Endangered black-faced spoonbill put to sleep after geting bird flu

Taipei, March 6 (CNA) A black-faced spoonbill was put to sleep Friday after it was found to have been infected with the highly pathogenic avian influenza, an official of the Council of Agriculture (COA) said Friday, but the move was criticized by an animal rights group.
Chang Shu-hsien(???), head of the Bureau of Animal and Plant Health Inspection and Quarantine, said that the Wild Bird Society of Tainan sent four wild birds for treatment on March 1 and one of them was found to have been infected with the highly pathogenic avian influenza (type H). She said the bureau convened a meeting on the matter, and decided it had to put the endangered bird to sleep because it lacked a suitable place to isolate. Chang said that animal hospitals have no negative pressure wards, and the negative pressure labs of COA's Animal Health Research Institute (???????) are currently being used to conduct foot-and mouth animal experiments, while the COA's Endemic Species Research Institute (????) is accommodating other birds.
Chang said putting the black-faced spoonbill in these places could lead to other animals being infected with the virus. Chang said that the bureau was forced to make the difficult decision, and that it had no time to build a negative pressure ward at this point. So veterinarian Chen Pei-chung (???) performed the euthanasia on the bird because there is no suitable ward for it and due to fear of the further spread of the virus, Chang said.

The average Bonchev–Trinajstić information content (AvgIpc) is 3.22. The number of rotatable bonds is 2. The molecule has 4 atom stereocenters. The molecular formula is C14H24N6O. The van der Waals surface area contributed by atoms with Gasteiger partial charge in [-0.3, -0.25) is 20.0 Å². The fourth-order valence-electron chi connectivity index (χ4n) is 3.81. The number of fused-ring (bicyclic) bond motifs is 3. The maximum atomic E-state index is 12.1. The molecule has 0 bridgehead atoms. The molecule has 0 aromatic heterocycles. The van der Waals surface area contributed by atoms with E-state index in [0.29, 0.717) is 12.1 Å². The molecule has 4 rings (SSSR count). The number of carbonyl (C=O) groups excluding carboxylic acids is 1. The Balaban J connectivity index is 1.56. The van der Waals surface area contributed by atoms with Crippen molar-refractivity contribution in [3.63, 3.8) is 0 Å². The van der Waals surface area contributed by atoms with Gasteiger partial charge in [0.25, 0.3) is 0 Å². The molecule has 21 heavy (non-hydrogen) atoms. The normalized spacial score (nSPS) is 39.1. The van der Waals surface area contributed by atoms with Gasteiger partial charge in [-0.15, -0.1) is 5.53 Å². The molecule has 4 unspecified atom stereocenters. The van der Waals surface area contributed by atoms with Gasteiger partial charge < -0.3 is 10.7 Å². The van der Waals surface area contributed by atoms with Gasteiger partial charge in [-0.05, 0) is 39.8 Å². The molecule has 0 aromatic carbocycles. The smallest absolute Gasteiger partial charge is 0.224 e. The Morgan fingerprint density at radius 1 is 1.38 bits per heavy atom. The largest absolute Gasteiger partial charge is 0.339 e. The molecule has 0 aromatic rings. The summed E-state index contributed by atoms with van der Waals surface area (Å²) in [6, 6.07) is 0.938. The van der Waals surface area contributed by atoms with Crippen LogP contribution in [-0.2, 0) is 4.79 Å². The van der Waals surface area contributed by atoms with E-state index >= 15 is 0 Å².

But Wild Bird Society of Tainan Secretary General Kuo Tung-hui(???), who along with other members had sent 14 sick black-faced spoonbills, including the one put to sleep, to the bureau since March 1 for treatment of botulinum toxin, criticized the bureau's decision. "Kuo cried when he saw the bird he wanted to save had to die and I myself felt sad too," Chen said. Kuo said that there are only about 3,000 black-faced spoonbills left in the world, and 1,800 of them would migrate to Taiwan for the winter. If they need to be treated in the negative pressure ward, he wondered if they could be sent to isolation wards for people, or other places, that would keep it in isolation. Cheng Chien-chung(???), an associate professor of Kaohsiung Medical University, meanwhile said negative pressure ward treatment is not necessary, adding that the sick bird could have been simply put in a place that isolated it from other animals. Cheng stressed that there could be another case of black-faced spoonbill being infected with avian flu virus, and the COA should set up a standard operation procedure in treating the sick birds, and not put any more of these endangered species to sleep. But COA Minister Chen Bao-ji (???)and Chang defended their decision, saying that smuggled endangered species animals are also put to sleep to contain the possible spread of viruses. The bureau has confirmed that it is the first time it has put the bird to sleep. (By Yang Shu-min and Lilian Wu)